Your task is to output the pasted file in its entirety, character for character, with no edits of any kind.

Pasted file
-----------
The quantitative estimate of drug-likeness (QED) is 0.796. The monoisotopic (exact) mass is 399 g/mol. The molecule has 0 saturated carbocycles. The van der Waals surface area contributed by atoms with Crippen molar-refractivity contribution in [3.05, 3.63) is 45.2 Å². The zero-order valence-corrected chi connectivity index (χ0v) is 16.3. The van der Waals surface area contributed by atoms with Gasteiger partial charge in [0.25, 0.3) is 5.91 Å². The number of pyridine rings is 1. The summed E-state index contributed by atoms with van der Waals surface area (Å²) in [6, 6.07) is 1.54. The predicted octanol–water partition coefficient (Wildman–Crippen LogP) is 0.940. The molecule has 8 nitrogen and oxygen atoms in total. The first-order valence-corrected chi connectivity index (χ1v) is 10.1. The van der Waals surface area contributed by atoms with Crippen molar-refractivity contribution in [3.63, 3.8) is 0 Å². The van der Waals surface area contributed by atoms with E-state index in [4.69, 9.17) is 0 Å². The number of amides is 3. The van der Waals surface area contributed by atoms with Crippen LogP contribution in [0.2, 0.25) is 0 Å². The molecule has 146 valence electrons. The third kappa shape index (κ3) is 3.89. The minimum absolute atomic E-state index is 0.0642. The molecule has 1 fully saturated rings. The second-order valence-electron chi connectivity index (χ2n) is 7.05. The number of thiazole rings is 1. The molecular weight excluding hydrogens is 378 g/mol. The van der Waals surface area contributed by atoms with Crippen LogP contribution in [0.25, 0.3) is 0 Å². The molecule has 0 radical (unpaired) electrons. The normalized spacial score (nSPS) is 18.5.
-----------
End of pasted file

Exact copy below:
The quantitative estimate of drug-likeness (QED) is 0.796. The monoisotopic (exact) mass is 399 g/mol. The molecule has 0 saturated carbocycles. The van der Waals surface area contributed by atoms with Crippen molar-refractivity contribution in [3.05, 3.63) is 45.2 Å². The zero-order valence-corrected chi connectivity index (χ0v) is 16.3. The van der Waals surface area contributed by atoms with Gasteiger partial charge in [0.25, 0.3) is 5.91 Å². The number of pyridine rings is 1. The summed E-state index contributed by atoms with van der Waals surface area (Å²) in [6, 6.07) is 1.54. The predicted octanol–water partition coefficient (Wildman–Crippen LogP) is 0.940. The molecule has 8 nitrogen and oxygen atoms in total. The first-order valence-corrected chi connectivity index (χ1v) is 10.1. The van der Waals surface area contributed by atoms with Crippen molar-refractivity contribution in [3.63, 3.8) is 0 Å². The van der Waals surface area contributed by atoms with E-state index in [4.69, 9.17) is 0 Å². The number of amides is 3. The van der Waals surface area contributed by atoms with Crippen LogP contribution in [0.2, 0.25) is 0 Å². The molecule has 146 valence electrons. The third kappa shape index (κ3) is 3.89. The minimum absolute atomic E-state index is 0.0642. The molecule has 1 fully saturated rings. The second-order valence-electron chi connectivity index (χ2n) is 7.05. The number of thiazole rings is 1. The molecular weight excluding hydrogens is 378 g/mol. The van der Waals surface area contributed by atoms with Crippen LogP contribution in [0.25, 0.3) is 0 Å². The molecule has 0 radical (unpaired) electrons. The normalized spacial score (nSPS) is 18.5.